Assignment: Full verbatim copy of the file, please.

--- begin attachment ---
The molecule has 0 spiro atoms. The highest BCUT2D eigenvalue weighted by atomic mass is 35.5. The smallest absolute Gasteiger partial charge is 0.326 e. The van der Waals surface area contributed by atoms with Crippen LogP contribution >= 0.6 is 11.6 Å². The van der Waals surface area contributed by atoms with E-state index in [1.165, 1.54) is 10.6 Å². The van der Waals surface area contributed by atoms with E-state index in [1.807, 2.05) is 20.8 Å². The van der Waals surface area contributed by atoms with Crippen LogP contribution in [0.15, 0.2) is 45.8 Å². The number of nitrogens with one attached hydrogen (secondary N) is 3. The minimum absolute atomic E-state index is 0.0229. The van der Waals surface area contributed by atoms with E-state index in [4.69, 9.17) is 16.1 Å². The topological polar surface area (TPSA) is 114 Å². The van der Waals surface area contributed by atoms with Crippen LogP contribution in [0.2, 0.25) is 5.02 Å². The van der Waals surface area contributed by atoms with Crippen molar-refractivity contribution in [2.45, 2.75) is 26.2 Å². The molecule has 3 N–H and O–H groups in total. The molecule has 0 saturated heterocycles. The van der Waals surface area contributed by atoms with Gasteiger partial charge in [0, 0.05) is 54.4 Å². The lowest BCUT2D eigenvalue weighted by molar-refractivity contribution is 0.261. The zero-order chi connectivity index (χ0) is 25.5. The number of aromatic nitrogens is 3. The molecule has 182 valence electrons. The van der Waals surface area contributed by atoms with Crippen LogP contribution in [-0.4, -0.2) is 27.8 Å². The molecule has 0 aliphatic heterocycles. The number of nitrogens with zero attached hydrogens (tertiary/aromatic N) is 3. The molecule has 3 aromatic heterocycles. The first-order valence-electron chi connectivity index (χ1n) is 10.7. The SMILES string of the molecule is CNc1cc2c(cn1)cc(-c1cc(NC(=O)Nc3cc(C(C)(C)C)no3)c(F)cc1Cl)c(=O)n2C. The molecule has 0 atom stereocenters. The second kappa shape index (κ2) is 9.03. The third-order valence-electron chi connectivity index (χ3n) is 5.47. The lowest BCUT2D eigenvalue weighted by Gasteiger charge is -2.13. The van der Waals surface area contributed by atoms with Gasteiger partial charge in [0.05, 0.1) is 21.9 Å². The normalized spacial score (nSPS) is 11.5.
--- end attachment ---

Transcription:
The molecule has 0 spiro atoms. The highest BCUT2D eigenvalue weighted by atomic mass is 35.5. The smallest absolute Gasteiger partial charge is 0.326 e. The van der Waals surface area contributed by atoms with Crippen LogP contribution >= 0.6 is 11.6 Å². The van der Waals surface area contributed by atoms with E-state index in [1.165, 1.54) is 10.6 Å². The van der Waals surface area contributed by atoms with E-state index in [1.807, 2.05) is 20.8 Å². The van der Waals surface area contributed by atoms with Crippen LogP contribution in [0.15, 0.2) is 45.8 Å². The number of nitrogens with one attached hydrogen (secondary N) is 3. The minimum absolute atomic E-state index is 0.0229. The van der Waals surface area contributed by atoms with E-state index in [4.69, 9.17) is 16.1 Å². The topological polar surface area (TPSA) is 114 Å². The van der Waals surface area contributed by atoms with Crippen LogP contribution in [0.2, 0.25) is 5.02 Å². The van der Waals surface area contributed by atoms with Crippen molar-refractivity contribution in [2.45, 2.75) is 26.2 Å². The molecule has 3 N–H and O–H groups in total. The molecule has 0 saturated heterocycles. The van der Waals surface area contributed by atoms with Gasteiger partial charge in [0, 0.05) is 54.4 Å². The lowest BCUT2D eigenvalue weighted by molar-refractivity contribution is 0.261. The zero-order chi connectivity index (χ0) is 25.5. The number of aromatic nitrogens is 3. The molecule has 182 valence electrons. The van der Waals surface area contributed by atoms with Crippen LogP contribution in [-0.4, -0.2) is 27.8 Å². The molecule has 0 aliphatic heterocycles. The number of nitrogens with zero attached hydrogens (tertiary/aromatic N) is 3. The molecule has 3 aromatic heterocycles. The first-order valence-electron chi connectivity index (χ1n) is 10.7. The SMILES string of the molecule is CNc1cc2c(cn1)cc(-c1cc(NC(=O)Nc3cc(C(C)(C)C)no3)c(F)cc1Cl)c(=O)n2C. The molecule has 0 atom stereocenters. The second kappa shape index (κ2) is 9.03. The third-order valence-electron chi connectivity index (χ3n) is 5.47. The lowest BCUT2D eigenvalue weighted by Gasteiger charge is -2.13. The van der Waals surface area contributed by atoms with Gasteiger partial charge in [0.05, 0.1) is 21.9 Å². The normalized spacial score (nSPS) is 11.5.